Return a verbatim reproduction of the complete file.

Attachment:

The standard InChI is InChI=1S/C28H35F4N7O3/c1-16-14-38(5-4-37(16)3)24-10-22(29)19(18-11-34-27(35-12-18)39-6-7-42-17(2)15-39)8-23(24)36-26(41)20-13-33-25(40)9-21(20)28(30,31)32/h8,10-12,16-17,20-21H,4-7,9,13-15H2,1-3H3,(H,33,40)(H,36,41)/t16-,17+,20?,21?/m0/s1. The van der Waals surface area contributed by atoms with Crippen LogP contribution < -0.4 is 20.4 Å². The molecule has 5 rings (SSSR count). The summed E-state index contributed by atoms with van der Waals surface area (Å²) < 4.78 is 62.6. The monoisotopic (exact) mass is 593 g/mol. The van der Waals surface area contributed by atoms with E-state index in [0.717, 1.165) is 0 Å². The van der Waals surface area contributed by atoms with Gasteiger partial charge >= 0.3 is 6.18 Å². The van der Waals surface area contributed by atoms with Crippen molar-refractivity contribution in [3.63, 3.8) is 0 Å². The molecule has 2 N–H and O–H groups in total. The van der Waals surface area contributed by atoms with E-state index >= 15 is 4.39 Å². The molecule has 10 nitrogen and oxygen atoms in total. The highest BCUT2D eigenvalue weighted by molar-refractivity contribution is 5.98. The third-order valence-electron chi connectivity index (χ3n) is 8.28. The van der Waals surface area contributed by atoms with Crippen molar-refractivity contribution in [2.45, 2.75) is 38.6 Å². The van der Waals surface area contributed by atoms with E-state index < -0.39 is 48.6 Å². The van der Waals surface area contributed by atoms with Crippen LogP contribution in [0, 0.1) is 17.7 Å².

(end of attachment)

The standard InChI is InChI=1S/C28H35F4N7O3/c1-16-14-38(5-4-37(16)3)24-10-22(29)19(18-11-34-27(35-12-18)39-6-7-42-17(2)15-39)8-23(24)36-26(41)20-13-33-25(40)9-21(20)28(30,31)32/h8,10-12,16-17,20-21H,4-7,9,13-15H2,1-3H3,(H,33,40)(H,36,41)/t16-,17+,20?,21?/m0/s1. The van der Waals surface area contributed by atoms with Crippen LogP contribution < -0.4 is 20.4 Å². The molecule has 5 rings (SSSR count). The summed E-state index contributed by atoms with van der Waals surface area (Å²) < 4.78 is 62.6. The monoisotopic (exact) mass is 593 g/mol. The van der Waals surface area contributed by atoms with E-state index in [0.717, 1.165) is 0 Å². The van der Waals surface area contributed by atoms with Gasteiger partial charge >= 0.3 is 6.18 Å². The van der Waals surface area contributed by atoms with Crippen molar-refractivity contribution in [3.63, 3.8) is 0 Å². The molecule has 2 N–H and O–H groups in total. The van der Waals surface area contributed by atoms with E-state index >= 15 is 4.39 Å². The molecule has 10 nitrogen and oxygen atoms in total. The highest BCUT2D eigenvalue weighted by molar-refractivity contribution is 5.98. The third-order valence-electron chi connectivity index (χ3n) is 8.28. The van der Waals surface area contributed by atoms with Crippen molar-refractivity contribution in [2.45, 2.75) is 38.6 Å². The van der Waals surface area contributed by atoms with E-state index < -0.39 is 48.6 Å². The van der Waals surface area contributed by atoms with Crippen LogP contribution in [0, 0.1) is 17.7 Å².